Wells Fargo Settles Securities Lending Case for $62.5M
Wells Fargo & Co. (WFC) will pay $62.5 million to settle a class action securities fraud case. A group of retirement funds claim that the bank committed fraud and breached its fiduciary duty in its securities lending program. Now, a district court judge must preliminarily approve the agreement.
Wells Fargo promoted its securities lending program to large institutional investors, including insurance companies, pension funds, and foundations. The bank would lend the clients’ securities to third-party brokerage firms. For lending the securities, the bank was given cash collateral. It then invested the funds, sharing returns with the clients. The program was marketed as a means for institutional investors to make additional funds to cover the cost of having Wells Fargo maintain their investment portfolios.
The plaintiffs of this lawsuit include the Arizona State Carpenters Defined Contribution Trust Fund, the Arizona State Carpenters Pension Trust Fund’s trustees, a Michigan pension fund, and the City of Farmington Hills Employees Retirement System.
According to the plaintiffs, Wells Fargo told them its securities lending program was a conservative vehicle that would allow them to make extra money. However, between 2005 and 2008, the bank’s managers made risky bets on complex illiquid investments. This included placing the retirement funds’ money in hedge fund-run structure investment vehicles and subprime mortgage pools. When the financial crisis happened, a lot of the deals turned toxic or failed.
By settling this latest securities lending case, Wells Fargo is not denying or admitting to any wrongdoing. Meantime, there are other lawsuits over the lending program that are still pending.
While the bank won one of the cases in court last year, a jury that presided over another lawsuit awarded the plaintiffs, a group of charitable foundations in Minnesota, $57 million.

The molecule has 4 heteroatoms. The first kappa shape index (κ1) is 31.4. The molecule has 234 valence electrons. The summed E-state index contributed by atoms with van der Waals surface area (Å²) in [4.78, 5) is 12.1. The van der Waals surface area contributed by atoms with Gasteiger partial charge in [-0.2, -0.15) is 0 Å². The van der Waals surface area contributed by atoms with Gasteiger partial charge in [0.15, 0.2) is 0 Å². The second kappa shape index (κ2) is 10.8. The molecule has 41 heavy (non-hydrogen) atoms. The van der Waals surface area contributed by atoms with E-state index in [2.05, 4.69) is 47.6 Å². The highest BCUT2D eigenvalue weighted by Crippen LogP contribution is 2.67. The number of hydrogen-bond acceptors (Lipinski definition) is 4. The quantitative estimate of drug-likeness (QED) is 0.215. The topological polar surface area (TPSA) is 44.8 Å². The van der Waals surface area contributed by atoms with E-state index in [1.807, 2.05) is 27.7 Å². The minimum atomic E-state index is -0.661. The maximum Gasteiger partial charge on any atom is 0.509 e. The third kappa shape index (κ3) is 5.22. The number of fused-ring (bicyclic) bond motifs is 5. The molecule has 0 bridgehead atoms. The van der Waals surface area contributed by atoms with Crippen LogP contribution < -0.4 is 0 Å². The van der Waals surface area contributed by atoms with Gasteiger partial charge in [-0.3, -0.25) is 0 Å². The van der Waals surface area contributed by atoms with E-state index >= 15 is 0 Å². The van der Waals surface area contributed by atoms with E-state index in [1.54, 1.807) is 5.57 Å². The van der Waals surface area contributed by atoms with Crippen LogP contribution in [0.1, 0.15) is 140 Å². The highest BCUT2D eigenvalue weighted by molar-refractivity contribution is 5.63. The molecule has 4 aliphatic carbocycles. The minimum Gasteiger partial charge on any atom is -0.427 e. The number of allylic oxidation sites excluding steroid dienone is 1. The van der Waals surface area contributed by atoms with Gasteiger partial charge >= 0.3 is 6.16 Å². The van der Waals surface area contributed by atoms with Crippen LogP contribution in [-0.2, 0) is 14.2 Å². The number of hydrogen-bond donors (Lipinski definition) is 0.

City of Los Angeles, CA Sues JPMorgan for Predatory Lending
Los Angeles, CA is suing JPMorgan Chase & Co. (JPM). The city says that the bank took part in mortgage lending practices that were discriminatory. The practices helped to raise the foreclosure rates among minority borrowers in the city.
According to the predatory lending lawsuit, JPMorgan’s ongoing mortgage discrimination practice went on in L.A. for years, since at least 2004. Alleged practices included reverse headlining—this involves placing borrowers in minority neighborhoods in loans that are out of their budget because of their ethnicity or race—and redlining—when a minority borrower’s credit is denied even when others were approved under the same terms.
The city of L.A. wants punitive and compensatory damages. It also has filed similar lawsuits against Wells Fargo, Citigroup (C), and Bank of America Corp. (BAC). This week, Wells Fargo lost in its efforts to get that lawsuit dismissed.
Wells Fargo will pay $62.5 million to settle suit over securities lending, StarTribune, May 31, 2014
Los Angeles sues JPMorgan, alleges discriminatory lending, Reuters, May 30, 2014
Wells Fargo to pay $62.5 million to settle securities lending lawsuit, The Boston Journal, May 30, 2014
More Blog Posts:
Wells Fargo Must Face Los Angeles’s Lawsuit Over Predatory Loans, Stockbroker Fraud Blog, May 30, 2014
FINRA Arbitration Panel Says Wells Fargo Must Repurchase $94M of Auction-Rate Securities from Investors, Stockbroker Fraud Blog, December 29, 2013
JPMorgan Will Pay $614M to US Government Over Mortgage Fraud Lawsuit, Stockbroker Fraud Blog, February 8, 2014